Life is very short. 

If someone handed me a wad of cash tomorrow and said, “Go back to Belfast”, I’m not sure I would. Belfast is the place I ran away from as a wild eyed, manic 17 year old. My parents always expected me to come back, each year, each phone call, and I never did.  Now my mum has moved out of the hated house of so many teenage miseries, where my dad turned yellow and died, and I don’t have a real sense of attachment to where she is now, or to those memories. I was incredibly unhappy there. It was a small minded, petty, violent, frightening shithole. It gave me many an interesting tale to regale Kent dwellers who’d never seen a machine gun, but so many memories I would drown in the deepest if I could, and I have tried. As a weird teen I dodged bottles and stones and spittle and I couldn’t wait to leave and took the first chance I could to. Why would I go back? It’s defeat.

Brexit makes it all the more uncertain –  economically,  NI relies a lot on the EU,  and should the border come up again there will be hell to pay. 

But…but.  My uncle was on YouTube the other day and he found this:

That’s my dad. That’s my dad, speaking, real and alive in 1998, vox-popped about the Good Friday Agreement in a graveyard. I haven’t heard his voice in a decade, I had forgotten it. Had forgotten how softly spoken he was when not drunk, and his wispy ever windblown hair. I had forgotten the smell of that coat- that very one, with pear drops packets always crumpled in the most remote pockets- the musty, male charity shop scent. I had forgotten that khaki grass and listless sky.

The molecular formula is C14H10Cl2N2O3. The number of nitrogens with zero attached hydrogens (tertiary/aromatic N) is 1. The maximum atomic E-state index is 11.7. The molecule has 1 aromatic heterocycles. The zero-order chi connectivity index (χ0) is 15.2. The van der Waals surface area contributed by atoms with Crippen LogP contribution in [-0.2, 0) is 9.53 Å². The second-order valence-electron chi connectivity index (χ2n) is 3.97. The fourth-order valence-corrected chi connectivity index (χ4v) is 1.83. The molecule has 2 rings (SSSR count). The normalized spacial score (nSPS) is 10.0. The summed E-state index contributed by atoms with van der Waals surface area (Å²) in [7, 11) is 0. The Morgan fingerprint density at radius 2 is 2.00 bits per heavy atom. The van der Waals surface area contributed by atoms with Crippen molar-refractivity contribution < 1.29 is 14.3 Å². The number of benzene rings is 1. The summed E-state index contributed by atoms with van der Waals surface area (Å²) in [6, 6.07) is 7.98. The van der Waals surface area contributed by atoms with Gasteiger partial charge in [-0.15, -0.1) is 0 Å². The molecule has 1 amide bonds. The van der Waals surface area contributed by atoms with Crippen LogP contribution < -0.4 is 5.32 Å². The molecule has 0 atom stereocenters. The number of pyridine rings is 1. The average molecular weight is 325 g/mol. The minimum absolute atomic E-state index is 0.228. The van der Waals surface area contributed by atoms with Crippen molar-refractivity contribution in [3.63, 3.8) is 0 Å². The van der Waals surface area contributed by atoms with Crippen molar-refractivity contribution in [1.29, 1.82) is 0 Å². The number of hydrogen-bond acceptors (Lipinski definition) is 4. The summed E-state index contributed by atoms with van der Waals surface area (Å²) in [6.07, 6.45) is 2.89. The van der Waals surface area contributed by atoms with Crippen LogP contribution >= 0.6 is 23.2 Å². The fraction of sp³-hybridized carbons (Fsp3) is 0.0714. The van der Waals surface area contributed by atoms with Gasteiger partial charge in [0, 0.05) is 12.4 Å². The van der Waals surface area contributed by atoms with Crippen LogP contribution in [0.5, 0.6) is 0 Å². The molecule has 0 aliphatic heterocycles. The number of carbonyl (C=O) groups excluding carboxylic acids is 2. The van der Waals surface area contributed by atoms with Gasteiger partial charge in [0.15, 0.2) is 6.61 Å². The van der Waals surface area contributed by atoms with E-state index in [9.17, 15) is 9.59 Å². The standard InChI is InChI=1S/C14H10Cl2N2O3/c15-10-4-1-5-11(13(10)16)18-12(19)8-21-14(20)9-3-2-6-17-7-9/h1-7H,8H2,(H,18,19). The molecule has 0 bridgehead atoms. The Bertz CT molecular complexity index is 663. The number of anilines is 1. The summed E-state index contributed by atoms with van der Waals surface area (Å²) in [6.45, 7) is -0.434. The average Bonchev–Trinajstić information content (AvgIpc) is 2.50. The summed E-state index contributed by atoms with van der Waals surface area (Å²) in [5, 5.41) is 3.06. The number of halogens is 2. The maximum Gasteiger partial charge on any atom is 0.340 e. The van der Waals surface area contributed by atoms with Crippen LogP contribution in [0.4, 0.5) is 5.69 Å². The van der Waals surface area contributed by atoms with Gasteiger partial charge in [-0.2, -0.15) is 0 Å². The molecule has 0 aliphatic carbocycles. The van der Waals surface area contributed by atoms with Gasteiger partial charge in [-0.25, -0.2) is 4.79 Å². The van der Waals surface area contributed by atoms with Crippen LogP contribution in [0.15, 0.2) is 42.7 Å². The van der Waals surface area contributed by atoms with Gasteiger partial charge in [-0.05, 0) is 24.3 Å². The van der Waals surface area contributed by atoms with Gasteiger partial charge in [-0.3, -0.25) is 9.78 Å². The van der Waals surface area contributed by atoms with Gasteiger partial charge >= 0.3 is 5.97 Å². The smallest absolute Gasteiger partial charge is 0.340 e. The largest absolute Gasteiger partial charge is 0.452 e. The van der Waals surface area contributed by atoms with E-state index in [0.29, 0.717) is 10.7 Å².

I didn’t cry when I saw this video, although I watched it in silence about 10 times. Then I showed it to my son (who at 17 months doesn’t understand, but will one day). I don’t know what I felt or feel watching it, sadness, longing, a certain sense of pride, nostalgia? A similar feeling I get on the taxi ride back from the airport when I visit,  landscapes, all wrapped up indelibly in each other. The mountains and trees and the graffiti. Of being there and leaving at the same time. Sometimes I feel as though my dad has flattened and become part of it, instead of the person, but most times I know that’s because it’s a preferable feeling to the chest crushing grief and regret of his fullness and life and death.

I’m from West Belfast in Northern Ireland- from right here, to be precise: